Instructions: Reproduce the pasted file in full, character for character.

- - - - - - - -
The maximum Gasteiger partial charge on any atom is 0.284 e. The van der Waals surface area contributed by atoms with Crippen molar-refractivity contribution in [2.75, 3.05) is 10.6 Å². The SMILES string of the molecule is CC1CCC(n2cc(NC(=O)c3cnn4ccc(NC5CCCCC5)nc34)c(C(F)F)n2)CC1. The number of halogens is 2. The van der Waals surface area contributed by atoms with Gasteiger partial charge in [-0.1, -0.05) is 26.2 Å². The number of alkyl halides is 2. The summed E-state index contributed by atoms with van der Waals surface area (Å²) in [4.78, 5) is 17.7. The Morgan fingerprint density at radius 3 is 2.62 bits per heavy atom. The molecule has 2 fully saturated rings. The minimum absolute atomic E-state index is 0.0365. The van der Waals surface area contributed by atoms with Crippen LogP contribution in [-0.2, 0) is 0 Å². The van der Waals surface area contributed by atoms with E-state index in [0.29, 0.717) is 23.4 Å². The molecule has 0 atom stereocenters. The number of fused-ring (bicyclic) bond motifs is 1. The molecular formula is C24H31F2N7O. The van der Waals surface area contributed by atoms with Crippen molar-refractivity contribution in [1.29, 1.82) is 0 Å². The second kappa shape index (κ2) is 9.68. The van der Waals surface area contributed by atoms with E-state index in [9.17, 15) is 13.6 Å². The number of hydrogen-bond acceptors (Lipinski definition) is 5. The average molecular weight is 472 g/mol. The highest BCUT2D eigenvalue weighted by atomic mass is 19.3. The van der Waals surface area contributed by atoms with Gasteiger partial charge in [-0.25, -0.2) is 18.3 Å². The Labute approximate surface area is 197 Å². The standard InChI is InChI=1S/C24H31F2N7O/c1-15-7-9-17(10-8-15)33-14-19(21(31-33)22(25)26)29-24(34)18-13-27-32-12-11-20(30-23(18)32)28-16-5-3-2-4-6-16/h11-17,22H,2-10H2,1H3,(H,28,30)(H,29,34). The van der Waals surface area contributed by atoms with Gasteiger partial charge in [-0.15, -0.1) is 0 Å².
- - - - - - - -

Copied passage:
The maximum Gasteiger partial charge on any atom is 0.284 e. The van der Waals surface area contributed by atoms with Crippen molar-refractivity contribution in [2.75, 3.05) is 10.6 Å². The SMILES string of the molecule is CC1CCC(n2cc(NC(=O)c3cnn4ccc(NC5CCCCC5)nc34)c(C(F)F)n2)CC1. The number of halogens is 2. The van der Waals surface area contributed by atoms with Gasteiger partial charge in [-0.1, -0.05) is 26.2 Å². The number of alkyl halides is 2. The summed E-state index contributed by atoms with van der Waals surface area (Å²) in [4.78, 5) is 17.7. The Morgan fingerprint density at radius 3 is 2.62 bits per heavy atom. The molecule has 2 fully saturated rings. The minimum absolute atomic E-state index is 0.0365. The van der Waals surface area contributed by atoms with Crippen LogP contribution in [-0.2, 0) is 0 Å². The van der Waals surface area contributed by atoms with E-state index in [0.29, 0.717) is 23.4 Å². The molecule has 0 atom stereocenters. The number of fused-ring (bicyclic) bond motifs is 1. The molecular formula is C24H31F2N7O. The van der Waals surface area contributed by atoms with Crippen molar-refractivity contribution in [1.29, 1.82) is 0 Å². The second kappa shape index (κ2) is 9.68. The van der Waals surface area contributed by atoms with E-state index in [9.17, 15) is 13.6 Å². The number of hydrogen-bond acceptors (Lipinski definition) is 5. The average molecular weight is 472 g/mol. The highest BCUT2D eigenvalue weighted by atomic mass is 19.3. The van der Waals surface area contributed by atoms with Gasteiger partial charge in [-0.25, -0.2) is 18.3 Å². The Labute approximate surface area is 197 Å². The standard InChI is InChI=1S/C24H31F2N7O/c1-15-7-9-17(10-8-15)33-14-19(21(31-33)22(25)26)29-24(34)18-13-27-32-12-11-20(30-23(18)32)28-16-5-3-2-4-6-16/h11-17,22H,2-10H2,1H3,(H,28,30)(H,29,34). The van der Waals surface area contributed by atoms with Gasteiger partial charge in [-0.15, -0.1) is 0 Å².